·Students, whose parents worshipped Dorjee Shugden, were ostracised in schools system.

· The idols of the Dorjee Shugden deity, destroyed in places like Lhasa, Central Tibet, South India and Kathmandu.

Due to such violation of our fundamental human rights, we are left with no clear options but to stand up for our rights. From this date onwards, we will implement the following campaign measures until our democratic rights to practice our religious rights are established:

· Being proactive by using various media to create the awareness of our plight.

· Organise and gather petition and submit to various concerned authorities and organisations.

· Organise systematic demonstrations.

Following are few of the recent incidents of violence towards Shugden devotees:

1) In July 2008, wanted posters of several monks involved in the Western Shugden Society protests appeared in Queens, New York. Al Jazeera reported about the wanted posters saying, “No Shugden worshipper has ever been charged or investigated for terrorism and yet the monks that continue to worship Shugden remain victims of name and shame.”

2) An attack on Gaden Shartse monastery in South India by thousands of monks and laymen resulted in 40 people wounded and properties damaged.

3) In 1997, a nun in Tibet, was beaten up and left naked in the street to die, who fortunately survived.

4) In Clement town, there was also an attempt of arson on a Shugden devotees family’s house.

5) In July 29th 2009, the Tibetan section of Radio Free Asia, with intention to turn the general Tibetan people against the Shugden devotees, demonised the Shugden devotees of being responsible for the abductions of Tenzing thakpa, Woeser rinpoche’s father and a 13 year old boy along with few goats and sheep in Markham. In reality, Woeser rinpoche’s father and a 13 year old boy were victims of flood and Tenzing thakpa was seen alive and well, travelling in Lhasa and India.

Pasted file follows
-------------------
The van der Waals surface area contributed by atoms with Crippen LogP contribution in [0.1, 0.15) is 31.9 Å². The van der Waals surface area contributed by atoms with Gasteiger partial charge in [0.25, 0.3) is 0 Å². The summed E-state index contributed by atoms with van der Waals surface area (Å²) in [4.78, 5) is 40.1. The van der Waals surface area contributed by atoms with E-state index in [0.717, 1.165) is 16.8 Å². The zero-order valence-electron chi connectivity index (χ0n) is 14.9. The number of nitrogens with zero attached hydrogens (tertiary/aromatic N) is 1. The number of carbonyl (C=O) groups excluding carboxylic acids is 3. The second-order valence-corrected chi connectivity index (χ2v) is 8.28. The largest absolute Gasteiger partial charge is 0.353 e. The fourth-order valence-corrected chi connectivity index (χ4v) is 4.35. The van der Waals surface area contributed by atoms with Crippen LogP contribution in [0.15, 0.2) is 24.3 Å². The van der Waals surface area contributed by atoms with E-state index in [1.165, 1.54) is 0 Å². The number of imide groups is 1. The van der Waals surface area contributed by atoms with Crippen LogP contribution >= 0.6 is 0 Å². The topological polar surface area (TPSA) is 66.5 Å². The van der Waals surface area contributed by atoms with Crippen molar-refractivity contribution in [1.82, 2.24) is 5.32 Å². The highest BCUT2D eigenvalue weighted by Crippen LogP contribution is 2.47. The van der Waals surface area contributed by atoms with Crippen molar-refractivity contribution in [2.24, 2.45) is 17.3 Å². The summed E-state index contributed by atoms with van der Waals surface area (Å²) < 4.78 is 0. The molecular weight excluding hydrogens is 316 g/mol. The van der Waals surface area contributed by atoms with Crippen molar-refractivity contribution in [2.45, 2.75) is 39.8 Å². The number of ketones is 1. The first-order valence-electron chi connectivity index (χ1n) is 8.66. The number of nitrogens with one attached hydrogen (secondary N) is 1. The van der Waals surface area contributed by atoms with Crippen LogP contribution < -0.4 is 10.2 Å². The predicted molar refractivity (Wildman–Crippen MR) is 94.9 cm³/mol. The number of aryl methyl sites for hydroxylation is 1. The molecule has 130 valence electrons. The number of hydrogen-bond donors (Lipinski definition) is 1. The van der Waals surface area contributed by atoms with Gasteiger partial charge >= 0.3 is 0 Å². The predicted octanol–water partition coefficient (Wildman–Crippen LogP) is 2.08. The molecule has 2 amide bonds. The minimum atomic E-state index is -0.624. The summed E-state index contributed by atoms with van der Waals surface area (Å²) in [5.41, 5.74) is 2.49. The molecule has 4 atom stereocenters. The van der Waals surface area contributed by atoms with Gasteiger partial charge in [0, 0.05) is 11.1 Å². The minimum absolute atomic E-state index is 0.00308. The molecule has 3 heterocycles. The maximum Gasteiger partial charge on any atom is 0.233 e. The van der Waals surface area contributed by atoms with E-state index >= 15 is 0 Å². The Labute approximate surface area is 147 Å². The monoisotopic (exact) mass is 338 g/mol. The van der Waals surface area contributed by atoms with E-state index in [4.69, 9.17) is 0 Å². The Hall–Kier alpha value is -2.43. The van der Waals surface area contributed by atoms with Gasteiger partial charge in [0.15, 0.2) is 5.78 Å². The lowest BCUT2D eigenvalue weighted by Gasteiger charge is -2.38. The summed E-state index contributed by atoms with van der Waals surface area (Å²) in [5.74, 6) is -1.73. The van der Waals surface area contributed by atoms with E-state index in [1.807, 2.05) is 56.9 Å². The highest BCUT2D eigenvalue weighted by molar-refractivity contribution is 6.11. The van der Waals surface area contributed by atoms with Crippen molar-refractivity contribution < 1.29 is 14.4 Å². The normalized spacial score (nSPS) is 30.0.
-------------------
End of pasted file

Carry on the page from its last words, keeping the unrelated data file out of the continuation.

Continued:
These are just a few cases from countless incidents of atrocities involving violence and discrimination towards Shugden followers.

With best regards,

Shugden Society USA

Tibetan Blogger Speaks Up About the Undemocratic Nature of Ban on Dorje Shugden

Below is a section of a recent post from the blog Mountain Pheonix Over Tibet.  The author of Tibet Talk recently wrote a blog post called Keep Relgion and Politics SeparateBoth of these blog posts are written by Tibetans who are not Shugden practitioners, but they don’t agree with the Tibetan Government in Exile’s handling of Shugden practitioners.

If Tibetan society were truly democratic, cooperation would be based on free will, and people would be encouraged to think for themselves, making up their own minds. If Tibetan society were truly democratic, people who do not follow the opinion leader, would not be ostracised.

The way Tibetans have been handling the Dholgyal/Shugden issue says quite a bit about the state of our democratic values. We Tibetans are okay with dissenters being forced into obedience. We see nothing wrong with this political style. We have no issues with the Dalai Lama exerting pressure on dissenters by using secular government organs and tolerating oaths and signature actions in his name. Some even believe it is their duty to expose Dholgyal/Shugden supporters and slander them.

Until recently I thought, the more we talk about this conflict, the worse it becomes. I have changed my mind. I know now that it is wrong to remain silent. All genuine Tibetan democrats must speak up in the political debate over Dholgyal/Shugden. When a few are forced to take on the view of many, we’re going down a dangerous path. It is our duty to speak up. Our young democracy will remain in bad shape if we let this happen without a reaction.